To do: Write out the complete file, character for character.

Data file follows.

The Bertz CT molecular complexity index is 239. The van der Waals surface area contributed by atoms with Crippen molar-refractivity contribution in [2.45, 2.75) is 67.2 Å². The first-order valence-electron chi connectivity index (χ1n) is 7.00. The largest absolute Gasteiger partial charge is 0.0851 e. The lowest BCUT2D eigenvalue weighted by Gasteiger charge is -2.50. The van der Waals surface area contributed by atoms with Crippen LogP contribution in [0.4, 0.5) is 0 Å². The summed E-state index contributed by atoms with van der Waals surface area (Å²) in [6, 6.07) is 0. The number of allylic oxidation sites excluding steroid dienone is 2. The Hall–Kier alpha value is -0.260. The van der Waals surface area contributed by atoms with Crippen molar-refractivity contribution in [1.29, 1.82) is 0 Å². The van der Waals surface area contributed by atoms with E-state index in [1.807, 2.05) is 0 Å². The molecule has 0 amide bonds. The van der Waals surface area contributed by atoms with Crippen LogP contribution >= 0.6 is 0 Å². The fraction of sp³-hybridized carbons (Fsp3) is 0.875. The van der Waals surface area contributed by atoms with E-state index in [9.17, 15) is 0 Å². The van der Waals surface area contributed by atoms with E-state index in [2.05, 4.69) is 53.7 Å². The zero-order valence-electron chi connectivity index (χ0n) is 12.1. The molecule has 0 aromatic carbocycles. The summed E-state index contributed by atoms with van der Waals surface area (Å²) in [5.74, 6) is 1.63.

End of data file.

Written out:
The Bertz CT molecular complexity index is 239. The van der Waals surface area contributed by atoms with Crippen molar-refractivity contribution in [2.45, 2.75) is 67.2 Å². The first-order valence-electron chi connectivity index (χ1n) is 7.00. The largest absolute Gasteiger partial charge is 0.0851 e. The lowest BCUT2D eigenvalue weighted by Gasteiger charge is -2.50. The van der Waals surface area contributed by atoms with Crippen LogP contribution in [0.4, 0.5) is 0 Å². The summed E-state index contributed by atoms with van der Waals surface area (Å²) in [6, 6.07) is 0. The number of allylic oxidation sites excluding steroid dienone is 2. The Hall–Kier alpha value is -0.260. The van der Waals surface area contributed by atoms with Crippen molar-refractivity contribution in [1.29, 1.82) is 0 Å². The van der Waals surface area contributed by atoms with E-state index in [1.807, 2.05) is 0 Å². The molecule has 0 amide bonds. The van der Waals surface area contributed by atoms with Crippen LogP contribution >= 0.6 is 0 Å². The fraction of sp³-hybridized carbons (Fsp3) is 0.875. The van der Waals surface area contributed by atoms with E-state index in [9.17, 15) is 0 Å². The van der Waals surface area contributed by atoms with E-state index in [2.05, 4.69) is 53.7 Å². The zero-order valence-electron chi connectivity index (χ0n) is 12.1. The molecule has 0 aromatic carbocycles. The summed E-state index contributed by atoms with van der Waals surface area (Å²) in [5.74, 6) is 1.63.